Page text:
"We were already weighing the possibility of replacing voting systems statewide because the current systems are aging," Department of State spokeswoman Wanda Murren said. "Many of them have operating systems that are no longer supported by the manufacturer, or soon will not be supported."
After the 2016 presidential election, the U.S. Department of Homeland Security reported that Russian hackers tried to access the voter databases of Pennsylvania and other states ahead of the 2016 election.
In response, Gov. Tom Wolf in 2018 ordered voting machines throughout the state be replaced before the 2020 election with ones that leave a paper trail and therefore can be easily audited. Acting Secretary of State Robert Torres later announced that all counties must have the new systems selected by Dec. 31, 2019.
"The voting systems/machines were not the target of that widely publicized 2016 hacking attempt," Murren said, "but that situation drove home the need for new machines that include the latest security features as well as offering increased resiliency — the ability to more quickly recover from a cyber incident."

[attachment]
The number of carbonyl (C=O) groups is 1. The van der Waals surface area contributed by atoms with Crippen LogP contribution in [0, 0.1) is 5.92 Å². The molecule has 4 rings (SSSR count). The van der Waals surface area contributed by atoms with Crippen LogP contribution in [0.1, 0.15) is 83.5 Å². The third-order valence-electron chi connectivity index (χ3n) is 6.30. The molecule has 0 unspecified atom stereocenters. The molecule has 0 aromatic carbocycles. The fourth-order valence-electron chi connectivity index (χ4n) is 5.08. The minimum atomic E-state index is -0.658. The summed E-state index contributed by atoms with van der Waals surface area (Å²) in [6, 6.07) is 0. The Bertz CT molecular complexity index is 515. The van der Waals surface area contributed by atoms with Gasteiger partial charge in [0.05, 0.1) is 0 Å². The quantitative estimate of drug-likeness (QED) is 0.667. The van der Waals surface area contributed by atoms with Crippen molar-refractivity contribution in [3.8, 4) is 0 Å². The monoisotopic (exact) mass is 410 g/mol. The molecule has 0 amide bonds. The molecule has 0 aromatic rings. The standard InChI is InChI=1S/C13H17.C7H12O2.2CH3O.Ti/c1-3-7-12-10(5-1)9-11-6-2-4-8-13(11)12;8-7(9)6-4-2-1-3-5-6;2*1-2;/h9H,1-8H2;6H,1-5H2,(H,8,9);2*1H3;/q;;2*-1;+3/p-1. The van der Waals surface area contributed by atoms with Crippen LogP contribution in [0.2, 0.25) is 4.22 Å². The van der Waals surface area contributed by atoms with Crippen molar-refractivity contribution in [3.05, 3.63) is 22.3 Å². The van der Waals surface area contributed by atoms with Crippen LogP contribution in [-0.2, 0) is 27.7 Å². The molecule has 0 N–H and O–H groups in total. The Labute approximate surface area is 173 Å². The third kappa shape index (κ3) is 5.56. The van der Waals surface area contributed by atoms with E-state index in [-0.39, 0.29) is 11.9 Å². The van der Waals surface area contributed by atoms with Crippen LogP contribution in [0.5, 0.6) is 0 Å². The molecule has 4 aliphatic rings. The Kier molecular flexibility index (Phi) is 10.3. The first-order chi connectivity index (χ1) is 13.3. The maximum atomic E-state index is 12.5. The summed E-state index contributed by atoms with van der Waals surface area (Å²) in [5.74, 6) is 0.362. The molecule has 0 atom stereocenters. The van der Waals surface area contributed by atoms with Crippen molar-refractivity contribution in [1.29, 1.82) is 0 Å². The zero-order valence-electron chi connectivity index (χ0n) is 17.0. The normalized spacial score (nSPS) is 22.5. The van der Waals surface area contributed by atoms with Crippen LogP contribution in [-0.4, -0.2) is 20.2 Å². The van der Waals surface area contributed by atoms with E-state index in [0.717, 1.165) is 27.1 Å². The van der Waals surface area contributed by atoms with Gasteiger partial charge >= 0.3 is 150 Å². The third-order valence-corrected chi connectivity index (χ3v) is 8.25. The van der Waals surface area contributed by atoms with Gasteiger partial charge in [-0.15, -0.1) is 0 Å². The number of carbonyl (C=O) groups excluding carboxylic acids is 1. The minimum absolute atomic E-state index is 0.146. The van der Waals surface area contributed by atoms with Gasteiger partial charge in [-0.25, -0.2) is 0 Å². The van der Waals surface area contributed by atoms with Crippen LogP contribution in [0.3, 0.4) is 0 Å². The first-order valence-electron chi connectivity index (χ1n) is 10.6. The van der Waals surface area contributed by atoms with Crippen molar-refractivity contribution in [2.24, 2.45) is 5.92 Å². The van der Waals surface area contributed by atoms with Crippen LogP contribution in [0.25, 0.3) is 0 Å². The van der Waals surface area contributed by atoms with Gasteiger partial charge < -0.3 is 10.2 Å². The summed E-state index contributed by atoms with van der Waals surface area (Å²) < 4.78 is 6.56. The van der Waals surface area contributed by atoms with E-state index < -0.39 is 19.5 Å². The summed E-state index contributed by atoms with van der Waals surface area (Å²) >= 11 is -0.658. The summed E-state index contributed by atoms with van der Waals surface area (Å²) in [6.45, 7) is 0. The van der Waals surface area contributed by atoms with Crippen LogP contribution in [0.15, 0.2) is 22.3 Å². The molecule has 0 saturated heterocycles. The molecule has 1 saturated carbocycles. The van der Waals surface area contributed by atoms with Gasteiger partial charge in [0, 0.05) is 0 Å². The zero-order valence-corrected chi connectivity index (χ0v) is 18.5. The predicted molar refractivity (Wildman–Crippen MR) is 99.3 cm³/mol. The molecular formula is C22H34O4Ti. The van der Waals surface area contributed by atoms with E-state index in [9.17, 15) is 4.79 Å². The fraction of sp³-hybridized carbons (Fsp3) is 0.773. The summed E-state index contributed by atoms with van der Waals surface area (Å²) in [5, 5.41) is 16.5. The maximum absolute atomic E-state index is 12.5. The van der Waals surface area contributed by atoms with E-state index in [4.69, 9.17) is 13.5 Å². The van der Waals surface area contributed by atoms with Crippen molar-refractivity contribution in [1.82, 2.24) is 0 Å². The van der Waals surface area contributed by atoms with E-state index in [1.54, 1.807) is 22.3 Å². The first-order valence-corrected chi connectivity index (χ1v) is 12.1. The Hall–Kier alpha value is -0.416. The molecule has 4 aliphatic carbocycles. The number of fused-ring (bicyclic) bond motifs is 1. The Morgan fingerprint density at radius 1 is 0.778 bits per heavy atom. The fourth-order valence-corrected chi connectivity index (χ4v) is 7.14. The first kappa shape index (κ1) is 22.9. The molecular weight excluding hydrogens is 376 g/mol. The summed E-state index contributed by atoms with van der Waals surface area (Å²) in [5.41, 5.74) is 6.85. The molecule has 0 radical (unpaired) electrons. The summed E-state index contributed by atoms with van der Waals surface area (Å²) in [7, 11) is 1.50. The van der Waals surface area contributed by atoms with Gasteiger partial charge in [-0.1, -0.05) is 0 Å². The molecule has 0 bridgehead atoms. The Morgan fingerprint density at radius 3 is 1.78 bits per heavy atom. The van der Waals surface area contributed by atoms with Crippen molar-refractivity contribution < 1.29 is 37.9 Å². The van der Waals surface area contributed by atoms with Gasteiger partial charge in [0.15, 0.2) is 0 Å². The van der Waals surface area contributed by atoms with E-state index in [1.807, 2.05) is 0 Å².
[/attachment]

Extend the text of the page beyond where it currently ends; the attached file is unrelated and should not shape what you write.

The state has $14.15 million of funding from the 2002 Help America Vote Act available, but it has not yet allocated that funding to any county. Erie County's share of that money could be $600,000, officials have said.
The estimate for the upgrade has varied greatly over the past year, said Smith, noting that at one time the county was looking at an expense ranging from $8 million to $10 million. It's likely to cost much less.
Still, the mandate doesn't sit well with many county officials across the state, including Erie County Council chairman Fiore Leone, who has repeatedly railed against the state about unfunded orders. Leone said he believes the current technology is serving its purpose and what the state wants counties to adopt could be "a step backward," he said.
"The cost of it is always substantial," he said. "We're talking millions of dollars based on the fact the state is saying that it is a mandated service. I don't know that as of right now the machines we have aren't performing as we expect. I believe they are performing as the community would expect. There isn't any problem with those machines."